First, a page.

Bidding Process: Get a Ring on the Finger First

A visitor to my website recently asked: how does the bidding process work? I figure if one person is asking, many more probably need to know.

There are many ways a builder can bid on a project. There are no regulations for the practice so it has organically evolved differently in different areas of the country. Because it is such a personal endeavor, many homeowners make mistakes. Here are some common ones.

Picking the Builder First

Many people choose a builder, design a plan through this builder and ask him to develop a price. Unfortunately this is the most common approach in my area. This is also the worst position for the homeowner.

Choosing the builder first makes no sense to me. It is similar to walking into a car dealership and stating, “Ok, I’ve been looking at a lot of cars. I have narrowed it down and decided to buy a car from you. What will you charge me?”

You see how all of your bargaining power is immediately gone? Up until you have a set of construction documents that will be a part of your construction contract, anything can change for any reason. Numbers, materials, finishes – and the costs of all of these things – are not defined. Don’t make this commitment at this point. It’s not good for you.

Stock Plans or Partial Services

Other people will go through the design development phase with an architect or buy a plan online. Then they sit down with a couple builders to discuss finishes and allowances. Builders bid the project based on many assumptions.

This too is common, and bad for the homeowner. You are getting a little closer to the right way to do it, but in this instance you are asking builders to bid against each other without clearly defining finishes and materials. This is difficult on good builders that are dedicated to best building practices and quality materials. And there is too much leeway for the cheaters.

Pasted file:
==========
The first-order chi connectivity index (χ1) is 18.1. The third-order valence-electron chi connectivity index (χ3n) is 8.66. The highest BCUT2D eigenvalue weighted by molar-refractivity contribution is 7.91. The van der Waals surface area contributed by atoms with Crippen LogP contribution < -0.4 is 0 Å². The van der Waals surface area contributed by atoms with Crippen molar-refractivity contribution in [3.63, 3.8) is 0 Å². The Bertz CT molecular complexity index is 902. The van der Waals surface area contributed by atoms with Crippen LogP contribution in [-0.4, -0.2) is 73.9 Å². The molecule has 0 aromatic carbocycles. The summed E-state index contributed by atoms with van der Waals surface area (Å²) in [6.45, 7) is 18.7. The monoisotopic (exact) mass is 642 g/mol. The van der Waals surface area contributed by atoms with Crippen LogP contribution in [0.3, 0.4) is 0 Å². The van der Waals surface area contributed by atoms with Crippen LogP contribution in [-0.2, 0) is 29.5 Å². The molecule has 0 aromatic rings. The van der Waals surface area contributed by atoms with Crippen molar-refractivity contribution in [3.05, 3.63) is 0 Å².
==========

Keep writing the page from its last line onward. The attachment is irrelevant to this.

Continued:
Design a House with an Architect

In this process, you send complete construction document sets to three builders and expect them to prepare a competitive bid based on all the details spelled out by you. Obviously I have been leading you to this option as the best choice. Because it is!

I counsel my clients that your primary goal in choosing a builder and getting the best price is to maintain control until you sign that contract. You own the drawings, you decide your allowances, and you get multiple bids from highly qualified builders.

Consider it a warning sign when builders want you to commit to them too early. Of course it is best for them to get your commitment early, but if they are a quality builder they will not be offended or use high pressure tactics to tie you down early.

I know it is tempting to latch on to the builder you connect with personally. This is a long process, it’s true that it is like a marriage for the time you are together, and yes, personality plays a huge part of who you choose to build your house. But my advice is this: Keep the personal stuff out of it until you get the bid. Once you have the numbers on paper, then you can jump into bed. It's kind of like waiting to get the ring on the finger.

This is simply a guideline of how to get to the bidding process. Next I will discuss actually working through the bid process. It’s kind of complicated, I will do my best to break it down for you. It is so important.

- Sheri

As Founder and Principal Architect of Springhouse Architects, Sheri’s mission is to lead Clients through the building process with the Clients in control and Springhouse as their guide, advocate and ally.  With over twenty years experience in Residential Architecture, Sheri brings knowledge and confidence to your custom home project.

Lisa Saldivar